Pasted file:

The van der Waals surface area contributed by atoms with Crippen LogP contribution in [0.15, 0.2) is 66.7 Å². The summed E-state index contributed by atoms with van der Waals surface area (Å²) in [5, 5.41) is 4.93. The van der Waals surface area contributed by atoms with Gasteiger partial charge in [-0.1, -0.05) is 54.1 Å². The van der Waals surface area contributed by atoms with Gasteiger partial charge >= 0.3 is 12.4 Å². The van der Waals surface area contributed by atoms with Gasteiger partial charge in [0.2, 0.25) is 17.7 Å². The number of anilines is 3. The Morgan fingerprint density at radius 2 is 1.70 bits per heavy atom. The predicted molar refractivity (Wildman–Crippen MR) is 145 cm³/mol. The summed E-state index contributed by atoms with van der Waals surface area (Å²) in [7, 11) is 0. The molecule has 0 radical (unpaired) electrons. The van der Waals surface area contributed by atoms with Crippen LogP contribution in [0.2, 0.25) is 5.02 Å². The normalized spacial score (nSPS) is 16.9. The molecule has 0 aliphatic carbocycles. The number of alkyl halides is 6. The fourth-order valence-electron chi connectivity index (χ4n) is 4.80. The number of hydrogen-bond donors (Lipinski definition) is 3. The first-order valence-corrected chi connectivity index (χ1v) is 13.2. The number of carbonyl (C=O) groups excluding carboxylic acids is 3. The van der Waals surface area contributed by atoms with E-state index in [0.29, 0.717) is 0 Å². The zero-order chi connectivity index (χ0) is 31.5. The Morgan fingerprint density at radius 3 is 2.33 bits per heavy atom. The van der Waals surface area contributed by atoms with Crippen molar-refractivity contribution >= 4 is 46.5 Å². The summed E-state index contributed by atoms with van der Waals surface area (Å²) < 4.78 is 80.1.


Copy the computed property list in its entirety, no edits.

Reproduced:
The van der Waals surface area contributed by atoms with Crippen LogP contribution in [0.15, 0.2) is 66.7 Å². The summed E-state index contributed by atoms with van der Waals surface area (Å²) in [5, 5.41) is 4.93. The van der Waals surface area contributed by atoms with Gasteiger partial charge in [-0.1, -0.05) is 54.1 Å². The van der Waals surface area contributed by atoms with Gasteiger partial charge >= 0.3 is 12.4 Å². The van der Waals surface area contributed by atoms with Gasteiger partial charge in [0.2, 0.25) is 17.7 Å². The number of anilines is 3. The Morgan fingerprint density at radius 2 is 1.70 bits per heavy atom. The predicted molar refractivity (Wildman–Crippen MR) is 145 cm³/mol. The summed E-state index contributed by atoms with van der Waals surface area (Å²) in [7, 11) is 0. The molecule has 0 radical (unpaired) electrons. The van der Waals surface area contributed by atoms with Crippen LogP contribution in [0.2, 0.25) is 5.02 Å². The normalized spacial score (nSPS) is 16.9. The molecule has 0 aliphatic carbocycles. The number of alkyl halides is 6. The fourth-order valence-electron chi connectivity index (χ4n) is 4.80. The number of hydrogen-bond donors (Lipinski definition) is 3. The first-order valence-corrected chi connectivity index (χ1v) is 13.2. The number of carbonyl (C=O) groups excluding carboxylic acids is 3. The van der Waals surface area contributed by atoms with E-state index in [0.29, 0.717) is 0 Å². The zero-order chi connectivity index (χ0) is 31.5. The Morgan fingerprint density at radius 3 is 2.33 bits per heavy atom. The van der Waals surface area contributed by atoms with Crippen molar-refractivity contribution >= 4 is 46.5 Å². The summed E-state index contributed by atoms with van der Waals surface area (Å²) < 4.78 is 80.1.